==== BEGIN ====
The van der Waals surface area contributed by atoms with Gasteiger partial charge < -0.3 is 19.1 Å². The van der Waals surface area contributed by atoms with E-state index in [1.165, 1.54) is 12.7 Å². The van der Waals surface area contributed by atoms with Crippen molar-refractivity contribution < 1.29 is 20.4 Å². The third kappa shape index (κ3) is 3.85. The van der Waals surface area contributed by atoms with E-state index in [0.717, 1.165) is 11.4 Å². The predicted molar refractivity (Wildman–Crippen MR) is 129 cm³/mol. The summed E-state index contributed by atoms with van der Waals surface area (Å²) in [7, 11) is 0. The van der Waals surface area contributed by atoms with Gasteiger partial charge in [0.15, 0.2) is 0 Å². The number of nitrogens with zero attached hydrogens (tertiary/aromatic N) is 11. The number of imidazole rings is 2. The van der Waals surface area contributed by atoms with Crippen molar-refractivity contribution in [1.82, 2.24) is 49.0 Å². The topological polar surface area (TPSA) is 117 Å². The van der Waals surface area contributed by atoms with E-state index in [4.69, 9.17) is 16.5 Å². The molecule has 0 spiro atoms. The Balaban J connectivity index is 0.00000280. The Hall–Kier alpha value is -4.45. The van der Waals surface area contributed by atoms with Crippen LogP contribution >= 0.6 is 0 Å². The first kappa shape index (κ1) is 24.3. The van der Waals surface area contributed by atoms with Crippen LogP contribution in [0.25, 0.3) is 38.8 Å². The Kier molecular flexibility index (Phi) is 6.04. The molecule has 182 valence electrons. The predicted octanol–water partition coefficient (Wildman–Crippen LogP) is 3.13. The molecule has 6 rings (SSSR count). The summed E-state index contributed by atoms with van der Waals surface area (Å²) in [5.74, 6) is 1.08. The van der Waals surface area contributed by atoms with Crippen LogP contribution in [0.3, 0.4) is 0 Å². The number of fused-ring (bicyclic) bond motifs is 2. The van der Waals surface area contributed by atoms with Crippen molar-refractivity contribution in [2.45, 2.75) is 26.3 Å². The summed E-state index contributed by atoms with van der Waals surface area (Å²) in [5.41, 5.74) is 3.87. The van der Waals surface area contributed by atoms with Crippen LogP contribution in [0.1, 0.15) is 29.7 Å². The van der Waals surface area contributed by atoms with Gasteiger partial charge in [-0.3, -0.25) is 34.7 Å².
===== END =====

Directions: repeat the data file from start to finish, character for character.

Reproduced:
The van der Waals surface area contributed by atoms with Gasteiger partial charge < -0.3 is 19.1 Å². The van der Waals surface area contributed by atoms with E-state index in [1.165, 1.54) is 12.7 Å². The van der Waals surface area contributed by atoms with Crippen molar-refractivity contribution < 1.29 is 20.4 Å². The third kappa shape index (κ3) is 3.85. The van der Waals surface area contributed by atoms with E-state index in [0.717, 1.165) is 11.4 Å². The predicted molar refractivity (Wildman–Crippen MR) is 129 cm³/mol. The summed E-state index contributed by atoms with van der Waals surface area (Å²) in [7, 11) is 0. The van der Waals surface area contributed by atoms with Gasteiger partial charge in [0.15, 0.2) is 0 Å². The number of nitrogens with zero attached hydrogens (tertiary/aromatic N) is 11. The number of imidazole rings is 2. The van der Waals surface area contributed by atoms with Crippen molar-refractivity contribution in [1.82, 2.24) is 49.0 Å². The topological polar surface area (TPSA) is 117 Å². The van der Waals surface area contributed by atoms with E-state index in [4.69, 9.17) is 16.5 Å². The molecule has 0 spiro atoms. The Balaban J connectivity index is 0.00000280. The Hall–Kier alpha value is -4.45. The van der Waals surface area contributed by atoms with Crippen LogP contribution >= 0.6 is 0 Å². The first kappa shape index (κ1) is 24.3. The van der Waals surface area contributed by atoms with Crippen LogP contribution in [0.25, 0.3) is 38.8 Å². The Kier molecular flexibility index (Phi) is 6.04. The molecule has 182 valence electrons. The predicted octanol–water partition coefficient (Wildman–Crippen LogP) is 3.13. The molecule has 6 rings (SSSR count). The summed E-state index contributed by atoms with van der Waals surface area (Å²) in [5.74, 6) is 1.08. The van der Waals surface area contributed by atoms with Crippen LogP contribution in [0.3, 0.4) is 0 Å². The number of fused-ring (bicyclic) bond motifs is 2. The van der Waals surface area contributed by atoms with Crippen molar-refractivity contribution in [2.45, 2.75) is 26.3 Å². The summed E-state index contributed by atoms with van der Waals surface area (Å²) in [5.41, 5.74) is 3.87. The van der Waals surface area contributed by atoms with Crippen LogP contribution in [0.1, 0.15) is 29.7 Å². The van der Waals surface area contributed by atoms with Gasteiger partial charge in [-0.3, -0.25) is 34.7 Å².